Thanks for opening up a train of thought. TBC. Warmly Kate

  • Kate, you are most welcome!

    Yes, I do hope that the challenge to reductionist approaches to life gains increasing momentum as the latest phase of that great archetypal battle between order and chaos intensifies …as Tennyson so eloquently pointed out in his epic poem 1912 Morte d’Arthur…”the old order changeth, yielding place to new…”

    I think that astrology’s power lies not in the mainstream 4% that science says is all there is, but in the 23% dark matter and the 76% dark energy that the materialist world view acknowledges exists, but as yet cannot fathom…

  • An excellent precis of our epic debate, Anne. On the topic of the late Dennis Elwell, who became hostile to media astrologers, it should not be forgotten that in the early 70s he wrote a long essay in The Astrological Journal on the solarscope (the horoscope of the Sun signs, charting the transits of the moment). He concluded that the solarscope had validity and that in some instances surpassed the natal chart in personal accuracy. Though he objected to media trivialisation of astrology, he recognised that its astro-basis was sound. He just wanted media stargazers to be more spiritual – which is fine. But tell that to the editors!

    • Thanks, Victor. I really did enjoy our exchange, and hope this post will get people going, as did the Spring 2015 debate! And thanks for reminding us of Dennis Elwell’s stance.

  • Maureen LoCascio says:

    Always love your insights Anne!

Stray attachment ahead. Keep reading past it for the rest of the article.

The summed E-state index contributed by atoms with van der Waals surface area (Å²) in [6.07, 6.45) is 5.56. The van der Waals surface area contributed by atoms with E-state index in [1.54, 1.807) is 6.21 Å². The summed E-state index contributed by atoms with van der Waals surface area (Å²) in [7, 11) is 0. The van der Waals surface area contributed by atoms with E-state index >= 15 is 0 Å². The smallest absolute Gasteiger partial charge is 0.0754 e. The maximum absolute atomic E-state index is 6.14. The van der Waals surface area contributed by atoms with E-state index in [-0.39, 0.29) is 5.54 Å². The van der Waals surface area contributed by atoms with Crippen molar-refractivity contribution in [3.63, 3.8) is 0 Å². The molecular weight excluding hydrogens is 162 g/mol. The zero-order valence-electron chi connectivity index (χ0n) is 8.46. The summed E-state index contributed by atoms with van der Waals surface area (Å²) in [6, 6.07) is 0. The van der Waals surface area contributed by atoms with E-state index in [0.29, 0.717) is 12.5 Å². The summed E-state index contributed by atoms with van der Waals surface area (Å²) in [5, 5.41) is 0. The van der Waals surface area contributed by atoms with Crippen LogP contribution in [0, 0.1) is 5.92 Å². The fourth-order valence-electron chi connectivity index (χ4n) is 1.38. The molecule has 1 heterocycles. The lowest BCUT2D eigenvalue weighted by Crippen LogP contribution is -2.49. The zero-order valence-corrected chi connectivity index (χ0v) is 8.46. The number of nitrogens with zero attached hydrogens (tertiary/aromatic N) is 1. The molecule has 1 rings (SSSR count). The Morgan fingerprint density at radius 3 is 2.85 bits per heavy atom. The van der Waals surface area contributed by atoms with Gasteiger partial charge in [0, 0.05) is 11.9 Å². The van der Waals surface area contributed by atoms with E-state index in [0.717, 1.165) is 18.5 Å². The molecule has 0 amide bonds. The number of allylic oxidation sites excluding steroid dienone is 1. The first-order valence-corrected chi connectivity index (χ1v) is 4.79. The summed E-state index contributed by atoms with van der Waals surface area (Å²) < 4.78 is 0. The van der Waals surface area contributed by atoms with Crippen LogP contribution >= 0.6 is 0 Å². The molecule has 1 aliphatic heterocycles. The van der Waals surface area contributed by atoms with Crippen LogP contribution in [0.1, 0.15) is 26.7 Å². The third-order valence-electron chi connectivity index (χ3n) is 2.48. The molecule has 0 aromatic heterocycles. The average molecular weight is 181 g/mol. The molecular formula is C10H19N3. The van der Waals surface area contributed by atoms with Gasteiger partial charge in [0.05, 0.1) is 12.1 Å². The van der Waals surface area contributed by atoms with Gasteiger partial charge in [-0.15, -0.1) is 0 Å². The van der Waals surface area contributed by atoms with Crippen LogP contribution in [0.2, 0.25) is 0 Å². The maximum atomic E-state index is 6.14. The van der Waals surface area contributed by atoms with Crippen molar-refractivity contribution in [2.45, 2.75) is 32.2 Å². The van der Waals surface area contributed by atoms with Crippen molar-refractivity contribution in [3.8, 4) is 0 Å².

• Anthony Burns says:

    As a retired physics teacher I can tell you that, according to quantum theory, space has a very fine ‘grainy’ texture. Also, according to Einstein, large bodies such as planets bend and distort the surrounding space, causing light to bend. (A phenomenon known as the ‘Einstein cross’, in which four distinct images of a more distant object in space are seen surrounding a nearer object, provides evidence for this.) This provides a credible physical basis for the workings of astrology – a subject (and science) in which I’ve been keenly interested for over 60 years!

  • Well, that sounds like good information, Anthony, with which I would not presume to argue given your superior knowledge!

    If the scientific community can find a comfortable way to align what they know ( according to what you say here ) about the physical basis of astrology with the symbolic perspectives arising therefrom which enable astrologers to assign meaning, then we could happily move forward using both lenses in a complementary manner to explore the common Ground of our being. However, with notable exceptions, the scientific community appears not to have got very far with that particular orientation…

    Many thanks for dropping by and commenting.

  • For one who has studied astrology since the early 1970’s, it is quite astounding how our craft has gained momentum and credibility – and diversity. We remember how ‘science’ was sitting it its high seat, and see now how its reputation has diminished considerably. (It is also all too evident that Money is at the steering wheel). I came across your article here, and I just wanted to say that you are an eloquent writer. Much is conveyed in this short space! Although my perspective at some points may differ, it is quite immaterial, because I came out of your article with more thoughts than I had before…

    • Many thanks for your kind words re my writing, Jan! And I appreciate your perspective on a piece which may have made uncomfortable reading for some…the whole point of writing, in my view, is to inspire, stimulate, make people THINK, and not necessarily to offer views which keep theirs in the comfort zone…